Nicky Boje: a loyal soldier for South African cricket © Getty Images

It has been a pretty ordinary 12 months for Nicky Boje - at least as far as international cricket is concerned. On the domestic front, both professionally and personally, things have progressed smoothly which made it all the more difficult to accept the way he was treated when involved in playing for his country.

Almost exactly a year ago he was left out of the first Test against Australia at the WACA ground in Perth as South Africa opted to play an all-pace attack on a pitch which, uncharacteristically, played low and slow. Recalled for the Boxing Day Test at the MCG, he bowled poorly (as did most of the attack) and was promptly jettisoned for the one Test match outside of the subcontinent that every spinner dreams of playing in - New Year at the twirler-friendly SCG.

But he wasn't just dropped. He was dropped and replaced by Johan Botha - a man who had only been bowling offspinners for a couple of years and whose action was widely thought to contain a 'kink' even before he was smuggled into Australia under the media radar a couple of days before the Test.

Then, not only was Boje dropped from the Test side, his services were not required - highly surprisingly - for the VB Series which followed the Tests. A one-day regular until then, Boje found himself back at home in Bloemfontein while Graeme Smith's men struggled against Australia and Sri Lanka and failed to reach the final. Soon after arrival he learned that his national contract was not to be renewed.

Boje ploughed on loyally - and royally for that matter - taking a remarkable 30 wickets in just four first-class matches for the Eagles in domestic cricket. And guess what? When Botha was banned for chucking, the national selectors looked around the country and noticed that the spin cupboard was pretty bare. Apart from Boje. So they recalled him, with no contract, for three Tests against Australia on home soil.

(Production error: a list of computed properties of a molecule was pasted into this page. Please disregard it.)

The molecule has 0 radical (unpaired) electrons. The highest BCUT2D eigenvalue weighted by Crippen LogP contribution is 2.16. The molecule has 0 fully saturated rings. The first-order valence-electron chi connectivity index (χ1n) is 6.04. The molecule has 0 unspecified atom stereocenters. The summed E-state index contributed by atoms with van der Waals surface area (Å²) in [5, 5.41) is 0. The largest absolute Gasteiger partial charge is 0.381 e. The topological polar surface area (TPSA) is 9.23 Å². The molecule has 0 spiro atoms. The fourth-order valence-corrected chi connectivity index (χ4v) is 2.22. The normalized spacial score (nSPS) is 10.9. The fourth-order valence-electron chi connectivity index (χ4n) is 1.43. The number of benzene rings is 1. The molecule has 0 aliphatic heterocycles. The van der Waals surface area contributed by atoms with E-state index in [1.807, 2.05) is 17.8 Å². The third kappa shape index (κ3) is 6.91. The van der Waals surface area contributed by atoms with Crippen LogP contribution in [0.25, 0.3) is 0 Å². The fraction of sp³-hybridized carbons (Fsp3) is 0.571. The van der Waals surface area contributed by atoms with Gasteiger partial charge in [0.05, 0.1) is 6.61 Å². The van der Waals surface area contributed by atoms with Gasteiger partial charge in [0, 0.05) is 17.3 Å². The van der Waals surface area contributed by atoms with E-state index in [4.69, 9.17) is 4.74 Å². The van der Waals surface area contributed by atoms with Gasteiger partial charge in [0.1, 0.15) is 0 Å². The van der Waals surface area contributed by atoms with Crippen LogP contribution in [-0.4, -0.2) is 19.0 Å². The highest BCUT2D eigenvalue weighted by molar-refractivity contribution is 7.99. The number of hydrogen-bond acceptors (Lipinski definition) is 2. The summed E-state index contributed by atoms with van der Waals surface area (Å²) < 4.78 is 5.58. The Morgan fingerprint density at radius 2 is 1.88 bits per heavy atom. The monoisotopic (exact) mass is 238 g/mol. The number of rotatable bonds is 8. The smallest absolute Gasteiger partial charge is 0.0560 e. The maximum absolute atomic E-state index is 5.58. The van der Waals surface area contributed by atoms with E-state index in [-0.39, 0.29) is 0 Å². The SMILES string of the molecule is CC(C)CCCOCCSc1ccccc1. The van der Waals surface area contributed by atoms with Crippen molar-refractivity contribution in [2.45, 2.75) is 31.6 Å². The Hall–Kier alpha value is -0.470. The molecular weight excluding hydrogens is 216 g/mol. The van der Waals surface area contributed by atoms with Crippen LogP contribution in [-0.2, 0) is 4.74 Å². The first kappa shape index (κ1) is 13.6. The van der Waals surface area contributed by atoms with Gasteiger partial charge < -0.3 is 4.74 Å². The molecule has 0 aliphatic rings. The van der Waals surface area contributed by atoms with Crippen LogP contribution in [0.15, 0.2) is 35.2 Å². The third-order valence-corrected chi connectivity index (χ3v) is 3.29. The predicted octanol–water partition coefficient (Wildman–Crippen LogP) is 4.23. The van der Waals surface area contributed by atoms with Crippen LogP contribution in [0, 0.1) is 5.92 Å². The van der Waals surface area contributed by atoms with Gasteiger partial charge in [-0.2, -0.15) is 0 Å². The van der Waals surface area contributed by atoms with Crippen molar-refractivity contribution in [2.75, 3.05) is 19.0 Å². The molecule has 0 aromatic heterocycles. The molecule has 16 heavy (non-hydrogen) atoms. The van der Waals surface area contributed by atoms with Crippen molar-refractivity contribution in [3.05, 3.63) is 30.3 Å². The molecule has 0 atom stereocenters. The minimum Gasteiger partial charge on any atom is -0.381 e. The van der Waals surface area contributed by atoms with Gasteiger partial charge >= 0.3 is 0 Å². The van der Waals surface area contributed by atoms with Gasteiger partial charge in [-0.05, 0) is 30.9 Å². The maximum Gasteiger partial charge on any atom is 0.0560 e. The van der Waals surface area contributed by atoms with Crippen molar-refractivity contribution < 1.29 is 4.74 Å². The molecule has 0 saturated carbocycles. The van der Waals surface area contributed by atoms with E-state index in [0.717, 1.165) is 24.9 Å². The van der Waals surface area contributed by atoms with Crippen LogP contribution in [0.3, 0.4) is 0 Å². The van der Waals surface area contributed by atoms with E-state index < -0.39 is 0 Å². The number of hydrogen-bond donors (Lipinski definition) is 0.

It came as a shock to every cricket follower in the country when Paul Adams was recalled to the Test squad three days ago. This was after two years in the wilderness in which he has barely played domestic cricket.

Boje went to Sri Lanka in August too, and was singled out for praise by both Mahela Jayawardene and Kumar Sangakkara after their world-record stand of 624, noting that he had been "extremely unlucky". In the second Test, a nail-biting affair won by Sri Lanka by just one wicket, he collected four second-innings wickets and came close to winning the game.

So it was fair to assume that his Test career was back on track even if Haroon Lorgat, the convener of selectors, had drawn a line under his one-day career. It came as a shock to every cricket follower in the country when "frog-in-a-blender" wrist spinner Paul Adams was recalled to the Test squad three days ago. This was after two years in the wilderness in which he has barely played domestic cricket. For Boje it was also a slap in the face, opening an old wound.

Then came the salt. Lorgat, in attempting to rationalise Adams's recall, said: "I have always said if we want to become the best team in the world, we have to develop or find a world-class spinner who can take wickets. Apart from a spinner, we have a strong team."

Boje may not be a world-beater, and he is certainly no Warne or Murali. But he is still a fine cricketer and a proud family man. For the last 12 months he has had sand kicked in his face. Now he's had enough.

Neil Manthorp is a South African broadcaster and journalist, and head of the MWP Sport agency